To Fla. Physicians: Stick To What You Know, Leave Guns Out of It

Florida's Governor Rick Scott signed a law last week forbidding pediatricians to ask kids if their parents have guns in the home. The impetus for the law came when a Florida pediatrician allegedly refused to treat a kid when he learned that said urchin's family were gun owners. (This was probably illegal as hell, but no one is talking about prosecuting the doctor.)

Florida's legislators have already been called toadies of the NRA and dealt all the usual insults, but I can see their point. Let us say that Dr. Rubella questions little Timmy and learns that his daddy has a handgun.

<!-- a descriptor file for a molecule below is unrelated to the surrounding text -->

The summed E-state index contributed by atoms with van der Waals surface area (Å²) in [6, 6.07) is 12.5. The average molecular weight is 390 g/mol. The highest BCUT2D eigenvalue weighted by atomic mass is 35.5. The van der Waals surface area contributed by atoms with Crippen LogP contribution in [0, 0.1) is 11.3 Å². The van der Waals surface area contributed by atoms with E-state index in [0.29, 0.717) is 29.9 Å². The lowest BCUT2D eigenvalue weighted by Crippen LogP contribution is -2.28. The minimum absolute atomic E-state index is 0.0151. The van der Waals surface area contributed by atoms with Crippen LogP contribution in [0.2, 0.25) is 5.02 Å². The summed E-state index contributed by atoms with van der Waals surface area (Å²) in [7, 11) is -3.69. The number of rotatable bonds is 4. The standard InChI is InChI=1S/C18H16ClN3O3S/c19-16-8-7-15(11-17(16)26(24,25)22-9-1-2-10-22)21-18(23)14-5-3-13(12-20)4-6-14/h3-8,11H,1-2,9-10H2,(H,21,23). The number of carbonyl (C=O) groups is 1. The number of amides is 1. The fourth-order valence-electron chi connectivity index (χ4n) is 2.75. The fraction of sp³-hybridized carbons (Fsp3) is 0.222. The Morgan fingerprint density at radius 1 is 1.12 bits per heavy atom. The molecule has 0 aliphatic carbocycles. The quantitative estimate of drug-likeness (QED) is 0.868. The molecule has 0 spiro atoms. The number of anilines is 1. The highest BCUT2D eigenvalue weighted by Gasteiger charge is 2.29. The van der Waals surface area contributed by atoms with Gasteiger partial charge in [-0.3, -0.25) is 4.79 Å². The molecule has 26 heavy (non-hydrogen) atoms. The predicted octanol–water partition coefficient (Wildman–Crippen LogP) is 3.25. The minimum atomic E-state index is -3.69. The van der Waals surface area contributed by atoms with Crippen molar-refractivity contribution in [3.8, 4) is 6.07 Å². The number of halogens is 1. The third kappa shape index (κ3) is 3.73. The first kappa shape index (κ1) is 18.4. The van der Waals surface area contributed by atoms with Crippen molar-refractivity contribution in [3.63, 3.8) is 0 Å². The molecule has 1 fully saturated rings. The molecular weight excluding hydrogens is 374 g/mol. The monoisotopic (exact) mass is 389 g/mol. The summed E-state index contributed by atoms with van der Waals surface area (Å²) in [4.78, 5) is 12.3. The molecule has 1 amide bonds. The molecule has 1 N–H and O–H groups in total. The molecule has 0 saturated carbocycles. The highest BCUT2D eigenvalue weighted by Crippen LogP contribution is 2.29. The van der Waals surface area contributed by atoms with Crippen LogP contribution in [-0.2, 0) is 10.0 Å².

What does Doc Rubella do? As it happens, Florida has a safe-storage law that says if you leave a gun where a kid can get at it, you can get 60 days in jail and a $1,000 fine. Does he call Dad in for counseling? Does he tell little Timmy that pop is probably a psycho and to leave home at once for his own safety? Does he phone the cops and call in a pre-emptive SWAT strike? What if the gun is safely stored? How would the doctor be able to tell from a kid's description? When you study pediatric medicine is there a course on what constitutes safe gun storage?

Given the hysterical fear some people--including doctors--have of guns, I would prefer it that physicians stick to what they are supposed to know about and leave the guns out of it.